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Something Else That’s Better In Person: Brainstorming

Academic research published in the journal Nature compares in-person and remote idea generation, and finds that too much focus might not be a good thing.

If you want your meeting designers to get creative, bring them together for an in-person brainstorming discussion rather than a virtual one. That’s according to the findings of an academic study recently published in the journal Nature that compares idea generation from in-person and online interaction.

For the study, researchers asked 300 pairs of engineers to spend five minutes generating creative alternative uses for a Frisbee and then to take an additional minute to select their best ideas. Half the pairs worked together in the same room; half worked remotely. The experiment was repeated with 334 more pairs who were asked to come up with creative uses for bubble wrap.

The result was a win for meeting face to face: Pairs who met in person came up with about 17 percent more ideas than the pairs brainstorming remotely. And when outside experts assessed the ideas, those generated by the in-person pairs were judged to be more creative.

The next question for the researchers, Melanie S. Brucks from Columbia University and Jonathan Levav from Stanford University, was why? What is it about virtual communication that dampens creative brainstorming?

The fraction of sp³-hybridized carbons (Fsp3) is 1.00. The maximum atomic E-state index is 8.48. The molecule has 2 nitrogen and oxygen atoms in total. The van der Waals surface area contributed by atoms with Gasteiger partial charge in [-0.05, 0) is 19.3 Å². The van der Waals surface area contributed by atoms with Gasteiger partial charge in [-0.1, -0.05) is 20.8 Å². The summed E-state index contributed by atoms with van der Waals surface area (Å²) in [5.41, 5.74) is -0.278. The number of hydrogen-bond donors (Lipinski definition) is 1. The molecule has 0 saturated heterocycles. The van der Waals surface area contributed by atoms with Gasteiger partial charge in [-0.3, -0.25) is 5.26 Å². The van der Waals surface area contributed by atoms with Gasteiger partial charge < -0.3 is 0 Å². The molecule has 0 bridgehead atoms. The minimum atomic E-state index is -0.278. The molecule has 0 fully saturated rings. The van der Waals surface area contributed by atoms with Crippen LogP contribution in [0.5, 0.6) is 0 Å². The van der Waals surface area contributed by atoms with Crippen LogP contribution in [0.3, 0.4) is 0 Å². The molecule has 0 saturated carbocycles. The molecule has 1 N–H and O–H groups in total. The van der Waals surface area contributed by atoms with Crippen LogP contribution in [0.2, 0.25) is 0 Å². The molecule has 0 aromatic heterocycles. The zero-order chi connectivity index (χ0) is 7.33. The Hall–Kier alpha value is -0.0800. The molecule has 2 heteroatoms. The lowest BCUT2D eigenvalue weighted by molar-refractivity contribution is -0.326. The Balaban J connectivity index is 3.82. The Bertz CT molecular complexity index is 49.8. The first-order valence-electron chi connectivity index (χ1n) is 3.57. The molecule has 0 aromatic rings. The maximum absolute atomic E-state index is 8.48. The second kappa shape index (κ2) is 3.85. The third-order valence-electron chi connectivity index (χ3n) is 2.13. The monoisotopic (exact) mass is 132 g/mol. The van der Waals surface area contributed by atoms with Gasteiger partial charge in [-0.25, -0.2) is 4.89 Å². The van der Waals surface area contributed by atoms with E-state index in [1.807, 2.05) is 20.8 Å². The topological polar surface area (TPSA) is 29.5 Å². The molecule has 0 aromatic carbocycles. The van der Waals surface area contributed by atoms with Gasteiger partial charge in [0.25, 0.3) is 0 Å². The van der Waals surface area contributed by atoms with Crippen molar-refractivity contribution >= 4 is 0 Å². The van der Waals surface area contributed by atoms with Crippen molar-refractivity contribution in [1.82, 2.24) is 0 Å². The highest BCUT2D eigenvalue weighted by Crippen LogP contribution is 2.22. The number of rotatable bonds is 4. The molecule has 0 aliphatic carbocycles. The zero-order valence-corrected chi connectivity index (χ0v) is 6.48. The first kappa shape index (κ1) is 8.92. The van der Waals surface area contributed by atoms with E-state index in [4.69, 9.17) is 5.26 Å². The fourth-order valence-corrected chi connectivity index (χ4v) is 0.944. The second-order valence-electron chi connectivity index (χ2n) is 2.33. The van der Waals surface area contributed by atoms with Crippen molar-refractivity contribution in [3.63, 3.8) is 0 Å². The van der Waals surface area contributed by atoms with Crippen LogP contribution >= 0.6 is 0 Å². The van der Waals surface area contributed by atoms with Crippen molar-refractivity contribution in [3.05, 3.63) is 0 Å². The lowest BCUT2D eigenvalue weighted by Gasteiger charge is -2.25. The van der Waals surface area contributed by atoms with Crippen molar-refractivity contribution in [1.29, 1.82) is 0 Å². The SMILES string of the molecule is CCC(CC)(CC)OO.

Using eye-gaze technology as well as by asking subjects to recall objects around the room in which the experiment took place, the researchers found that remote pairs spend more time than in-person pairs looking at their partners (versus looking elsewhere in room). In short, they tend to focus mostly on the screen in front of them. This was significant because more time spent looking around the room correlated with creative idea generation.

“Even if video interaction could communicate the same information, there remains an inherent and overlooked physical difference in communicating through video that is not psychologically benign: In-person teams operate in a fully shared physical space, whereas virtual teams inhabit a virtual space that is bounded by the screen in front of each member,” says the study.  “Our data suggest that this physical difference in shared space compels virtual communicators to narrow their visual field by concentrating on the screen and filtering out peripheral visual stimuli that are not visible or relevant to their partner.”

The result, the researchers say, is that “as virtual communicators narrow their visual scope to the shared environment of a screen, their cognitive focus also narrows. This narrowed focus constrains the associative process underlying idea generation, whereby thoughts ‘branch out’ and activate disparate information that is then combined to form new ideas.”

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